Working Groups/Narrative Future of AI
Narrative Future of AI
Narrative Future of AI was launched by Algowritten in the pilot cohort of Mozilla’s building trustworthy AI working group. This project aims to address problematic cultural biases of machine learning through the creation of a series of media works that challenge and explore bias in new algorithmic technologies, such as GPT-3. The project is led by researchers at The School of Digital Arts (opening in September, 2021), which is the founding member of an emerging consortium of North of England universities focusing on AI in digital storytelling, comprising The Centre for Immersive Technology (University of Leeds), XR Stories (University of York) and the Institute of Art and Technology (LJMU).
The future of digital storytelling will involve the increasing use of algorithmic tools, both to develop new forms of narrative and to find efficiencies in creative production. However, unsupervised algorithms trained on massive amounts of web-based text come with issues of bias most harmfully pertaining to gender, race, and class. These issues are compounded by problems of transparency and explicability related to large complex algorithms.
As creative applications for AI emerge and have authorial identities assigned to them, it must be clear where their authorial voice originates and who it deems worthy of inclusion in storytelling. This includes information on training data related to the authors, the stakeholders of the AI authors, as well as genre conventions and storytelling techniques that may continue to be damaging to the representation of marginalised groups. This project seeks to review typical biases that occur from writing with the GPT-3 API. The outcome will be a series of science fiction stories and feedback from working group members on their observations of bias and problematic AI behaviours. This analysis will form the basis of our first set recommendations for creative writing with advanced machine learning tools.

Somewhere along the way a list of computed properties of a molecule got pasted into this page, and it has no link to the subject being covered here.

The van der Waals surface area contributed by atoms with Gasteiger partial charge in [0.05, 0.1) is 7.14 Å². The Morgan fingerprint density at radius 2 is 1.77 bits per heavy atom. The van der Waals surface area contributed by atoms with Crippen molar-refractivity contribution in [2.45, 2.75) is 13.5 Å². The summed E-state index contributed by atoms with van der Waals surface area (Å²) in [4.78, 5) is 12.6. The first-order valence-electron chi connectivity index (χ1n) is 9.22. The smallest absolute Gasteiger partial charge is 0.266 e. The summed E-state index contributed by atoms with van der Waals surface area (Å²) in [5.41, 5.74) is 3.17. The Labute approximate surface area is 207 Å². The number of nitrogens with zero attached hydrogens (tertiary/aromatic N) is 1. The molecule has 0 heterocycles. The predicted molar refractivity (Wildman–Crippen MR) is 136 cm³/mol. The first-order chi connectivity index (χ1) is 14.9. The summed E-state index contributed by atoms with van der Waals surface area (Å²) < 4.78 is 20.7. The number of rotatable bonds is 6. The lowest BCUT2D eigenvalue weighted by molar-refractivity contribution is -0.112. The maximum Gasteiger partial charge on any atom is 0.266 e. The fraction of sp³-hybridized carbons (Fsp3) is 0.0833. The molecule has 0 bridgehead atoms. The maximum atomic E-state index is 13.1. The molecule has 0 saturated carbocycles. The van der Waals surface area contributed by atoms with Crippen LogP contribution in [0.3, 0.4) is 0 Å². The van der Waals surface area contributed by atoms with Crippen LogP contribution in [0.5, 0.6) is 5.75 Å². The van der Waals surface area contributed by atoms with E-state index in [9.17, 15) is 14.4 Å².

Algowritten, which explores bias in algorithmic writing, is maintained and edited by Dr David Jackson and Marsha Courneya who are academics at the School of Digital Arts, Manchester Metropolitan University, UK.